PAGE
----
NEW YORK -- A full menu of fresh economic numbers often tips investors off as to what direction the stock market is headed next. But this week's flood of key data, ranging from the latest readings on manufacturing, factory orders, jobs and consumer confidence, might not move the stock market needle as much as usual even if the numbers impress Wall Street.

What's to blame? What else? The uncertainty related to the ongoing negotiations between Democrats and Republicans to avert the "fiscal cliff," argues David Kelly, chief global strategist at J.P. Morgan Funds. "It would be surprising to see a significant market trend emerge in either direction," he says. "For investors, the surplus of uncertainty makes it emotionally difficult to commit to long-term plans."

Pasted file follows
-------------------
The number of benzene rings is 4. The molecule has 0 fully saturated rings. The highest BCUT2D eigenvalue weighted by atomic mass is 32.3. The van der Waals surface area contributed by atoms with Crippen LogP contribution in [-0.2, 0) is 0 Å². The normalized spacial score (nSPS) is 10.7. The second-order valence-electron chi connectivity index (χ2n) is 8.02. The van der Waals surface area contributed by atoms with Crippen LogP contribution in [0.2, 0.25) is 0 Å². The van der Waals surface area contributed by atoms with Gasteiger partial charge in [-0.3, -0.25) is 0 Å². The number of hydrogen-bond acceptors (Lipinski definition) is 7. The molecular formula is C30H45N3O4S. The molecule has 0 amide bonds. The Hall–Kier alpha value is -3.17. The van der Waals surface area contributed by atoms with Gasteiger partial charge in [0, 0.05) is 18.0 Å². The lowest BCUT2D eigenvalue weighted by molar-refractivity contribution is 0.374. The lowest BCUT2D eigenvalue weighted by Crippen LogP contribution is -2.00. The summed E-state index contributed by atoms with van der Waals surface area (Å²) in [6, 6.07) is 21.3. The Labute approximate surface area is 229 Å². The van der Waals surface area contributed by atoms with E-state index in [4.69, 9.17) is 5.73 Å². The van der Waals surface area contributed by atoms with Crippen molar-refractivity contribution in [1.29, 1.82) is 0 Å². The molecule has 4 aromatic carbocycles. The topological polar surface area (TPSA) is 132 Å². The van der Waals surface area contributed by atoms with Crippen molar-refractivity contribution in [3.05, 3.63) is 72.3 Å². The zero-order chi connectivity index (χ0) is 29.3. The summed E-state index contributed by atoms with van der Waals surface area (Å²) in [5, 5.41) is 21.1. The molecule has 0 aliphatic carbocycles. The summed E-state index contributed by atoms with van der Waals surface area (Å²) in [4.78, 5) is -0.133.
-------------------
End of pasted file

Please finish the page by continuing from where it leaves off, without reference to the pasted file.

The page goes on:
Not even Friday's reading on the number of jobs created in November is expected to pack its usual punch. That's due in part to distortions from Superstorm Sandy. It's also due to the fact that investors will instead be focusing on every headline, rumor and new proposal that emerges from politicians from both parties in their very public spat on how to fix the nation's fiscal problems. If lawmakers don't agree on a deal by the Jan. 1 deadline, when tax increases and spending cuts automatically kick in, a recession - and stock slump - loom.

The my-turn, your-turn negotiations continued Monday when House Speaker John Boehner, R-Ohio, offered a GOP counter-proposal to President Obama's initial position floated Thursday. Still, the sides remain far apart.

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